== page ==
Electronics & Semiconductors

Renewable energy, new perspectives for photovoltaic cells

In the future, photovoltaic cells could be 'worn' over clothes, placed on cars or even on beach umbrellas. These are just some of the possible developments from a study published in Nature Communications by researchers at ...

Energy & Green Tech

Turning seawater into stored energy

Afew years ago, Harvard chemist Daniel Nocera, along with collaborators from Harvard Medical School, created a system that uses sunlight to split water molecules and combine them with carbon dioxide from air to produce renewable ...

Engineering

Researchers create a highly sensitive biohybrid olfactory sensor

A keen sense of smell is a powerful ability shared by many organisms. However, it has proven difficult to replicate by artificial means. Researchers combined biological and engineered elements to create what is known as a ...

Energy & Green Tech

The continuing quest to find a better battery

Ten years ago, if you needed a battery for something more than a flashlight or an alarm clock, your options were pretty limited. Lithium-ion batteries had found their way into consumer electronics in the 1990s, and researchers ...

Electronics & Semiconductors

A molecular shift register that can be controlled by external charges

In recent years, electronics engineers have been trying to create molecular-scale electronics, new types of devices that use single molecules. In order for these devices to work, however, scientists first need to identify ...

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Molecule

A molecule is defined as a sufficiently stable, electrically neutral group of at least two atoms in a definite arrangement held together by very strong (covalent) chemical bonds. Molecules are distinguished from polyatomic ions in this strict sense. In organic chemistry and biochemistry, the term molecule is used less strictly and also is applied to charged organic molecules and biomolecules.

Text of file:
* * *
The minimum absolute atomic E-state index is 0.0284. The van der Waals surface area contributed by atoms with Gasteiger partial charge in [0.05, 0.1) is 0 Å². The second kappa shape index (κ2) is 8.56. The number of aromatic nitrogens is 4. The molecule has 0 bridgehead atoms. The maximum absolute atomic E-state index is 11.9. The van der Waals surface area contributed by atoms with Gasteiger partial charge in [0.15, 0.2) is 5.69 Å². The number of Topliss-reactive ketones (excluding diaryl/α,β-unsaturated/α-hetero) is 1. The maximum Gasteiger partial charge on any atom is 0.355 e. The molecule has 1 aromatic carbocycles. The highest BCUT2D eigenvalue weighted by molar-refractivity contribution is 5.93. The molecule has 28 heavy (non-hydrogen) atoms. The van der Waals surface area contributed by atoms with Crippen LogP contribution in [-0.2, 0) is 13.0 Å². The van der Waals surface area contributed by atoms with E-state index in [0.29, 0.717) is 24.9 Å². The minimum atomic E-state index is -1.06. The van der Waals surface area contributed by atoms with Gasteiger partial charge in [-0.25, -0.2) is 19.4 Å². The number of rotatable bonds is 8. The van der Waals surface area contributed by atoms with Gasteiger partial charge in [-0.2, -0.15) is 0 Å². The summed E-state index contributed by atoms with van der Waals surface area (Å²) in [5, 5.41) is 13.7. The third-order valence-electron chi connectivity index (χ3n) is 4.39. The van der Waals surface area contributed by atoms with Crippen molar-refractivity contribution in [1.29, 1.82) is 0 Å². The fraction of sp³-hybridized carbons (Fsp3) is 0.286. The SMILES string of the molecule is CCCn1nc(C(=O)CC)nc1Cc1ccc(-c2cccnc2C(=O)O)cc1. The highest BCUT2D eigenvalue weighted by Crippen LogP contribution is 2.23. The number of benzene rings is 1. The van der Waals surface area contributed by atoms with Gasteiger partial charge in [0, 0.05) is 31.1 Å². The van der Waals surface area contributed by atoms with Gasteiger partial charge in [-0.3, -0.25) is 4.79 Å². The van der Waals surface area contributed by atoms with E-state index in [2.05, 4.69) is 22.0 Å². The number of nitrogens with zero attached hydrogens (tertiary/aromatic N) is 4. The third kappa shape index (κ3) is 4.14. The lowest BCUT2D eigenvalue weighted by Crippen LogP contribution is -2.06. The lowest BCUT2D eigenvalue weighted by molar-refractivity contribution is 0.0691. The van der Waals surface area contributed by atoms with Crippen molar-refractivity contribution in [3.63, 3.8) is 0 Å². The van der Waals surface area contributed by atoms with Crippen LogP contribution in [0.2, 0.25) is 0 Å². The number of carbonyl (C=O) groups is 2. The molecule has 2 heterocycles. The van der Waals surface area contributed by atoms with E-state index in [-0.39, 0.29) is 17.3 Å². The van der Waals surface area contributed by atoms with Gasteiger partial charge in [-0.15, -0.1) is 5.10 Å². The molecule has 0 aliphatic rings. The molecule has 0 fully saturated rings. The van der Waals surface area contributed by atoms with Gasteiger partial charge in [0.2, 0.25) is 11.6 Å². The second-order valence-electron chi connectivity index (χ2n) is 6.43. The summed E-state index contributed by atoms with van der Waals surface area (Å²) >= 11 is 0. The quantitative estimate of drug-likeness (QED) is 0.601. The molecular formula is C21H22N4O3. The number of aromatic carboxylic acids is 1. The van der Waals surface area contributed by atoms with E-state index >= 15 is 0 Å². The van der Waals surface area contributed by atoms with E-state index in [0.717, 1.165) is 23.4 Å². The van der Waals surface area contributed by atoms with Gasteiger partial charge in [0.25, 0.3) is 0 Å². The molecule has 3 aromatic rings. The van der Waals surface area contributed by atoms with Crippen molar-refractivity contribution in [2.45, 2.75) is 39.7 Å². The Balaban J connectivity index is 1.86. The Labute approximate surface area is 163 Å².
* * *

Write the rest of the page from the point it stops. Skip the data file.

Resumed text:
In the kinetic theory of gases the term molecule is often used for any gaseous particle regardless of its composition. According to this definition noble gas atoms are considered molecules despite the fact that they are composed of a single non-bonded atom.

A molecule may consist of atoms of a single chemical element, as with oxygen (O2), or of different elements, as with water (H2O). Atoms and complexes connected by non-covalent bonds such as hydrogen bonds or ionic bonds are generally not considered single molecules.

No typical molecule can be defined for ionic crystals (salts) and covalent crystals (network solids), although these are often composed of repeating unit cells that extend either in a plane (such as in graphene) or three-dimensionally (such as in diamond or sodium chloride). The theme of repeated unit-cellular-structure also holds for most condensed phases with metallic bonding. In glasses (solids that exist in a vitreous disordered state), atoms may also be held together by chemical bonds without any definable molecule, but also without any of the regularity of repeating units that characterises crystals.

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